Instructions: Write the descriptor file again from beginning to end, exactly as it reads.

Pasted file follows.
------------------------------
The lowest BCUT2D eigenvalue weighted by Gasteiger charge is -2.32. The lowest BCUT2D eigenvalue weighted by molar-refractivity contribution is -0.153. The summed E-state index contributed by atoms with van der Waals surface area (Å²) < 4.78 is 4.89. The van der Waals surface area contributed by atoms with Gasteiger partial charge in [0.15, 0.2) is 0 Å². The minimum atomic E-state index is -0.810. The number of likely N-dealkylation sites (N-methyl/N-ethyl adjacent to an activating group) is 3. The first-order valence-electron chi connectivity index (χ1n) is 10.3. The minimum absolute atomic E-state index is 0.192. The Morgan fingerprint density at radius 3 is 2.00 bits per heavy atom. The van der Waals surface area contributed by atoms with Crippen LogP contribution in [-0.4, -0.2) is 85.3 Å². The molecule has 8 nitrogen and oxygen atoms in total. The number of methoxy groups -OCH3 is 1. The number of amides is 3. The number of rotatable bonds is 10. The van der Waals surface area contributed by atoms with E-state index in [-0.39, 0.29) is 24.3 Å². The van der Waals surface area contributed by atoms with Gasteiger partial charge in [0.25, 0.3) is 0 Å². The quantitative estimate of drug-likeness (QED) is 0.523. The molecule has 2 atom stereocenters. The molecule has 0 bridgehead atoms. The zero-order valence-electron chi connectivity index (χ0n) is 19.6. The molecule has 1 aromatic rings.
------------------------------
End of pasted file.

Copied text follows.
The lowest BCUT2D eigenvalue weighted by Gasteiger charge is -2.32. The lowest BCUT2D eigenvalue weighted by molar-refractivity contribution is -0.153. The summed E-state index contributed by atoms with van der Waals surface area (Å²) < 4.78 is 4.89. The van der Waals surface area contributed by atoms with Gasteiger partial charge in [0.15, 0.2) is 0 Å². The minimum atomic E-state index is -0.810. The number of likely N-dealkylation sites (N-methyl/N-ethyl adjacent to an activating group) is 3. The first-order valence-electron chi connectivity index (χ1n) is 10.3. The minimum absolute atomic E-state index is 0.192. The Morgan fingerprint density at radius 3 is 2.00 bits per heavy atom. The van der Waals surface area contributed by atoms with Crippen LogP contribution in [-0.4, -0.2) is 85.3 Å². The molecule has 8 nitrogen and oxygen atoms in total. The number of methoxy groups -OCH3 is 1. The number of amides is 3. The number of rotatable bonds is 10. The van der Waals surface area contributed by atoms with E-state index in [-0.39, 0.29) is 24.3 Å². The van der Waals surface area contributed by atoms with Gasteiger partial charge in [0.25, 0.3) is 0 Å². The quantitative estimate of drug-likeness (QED) is 0.523. The molecule has 2 atom stereocenters. The molecule has 0 bridgehead atoms. The zero-order valence-electron chi connectivity index (χ0n) is 19.6. The molecule has 1 aromatic rings.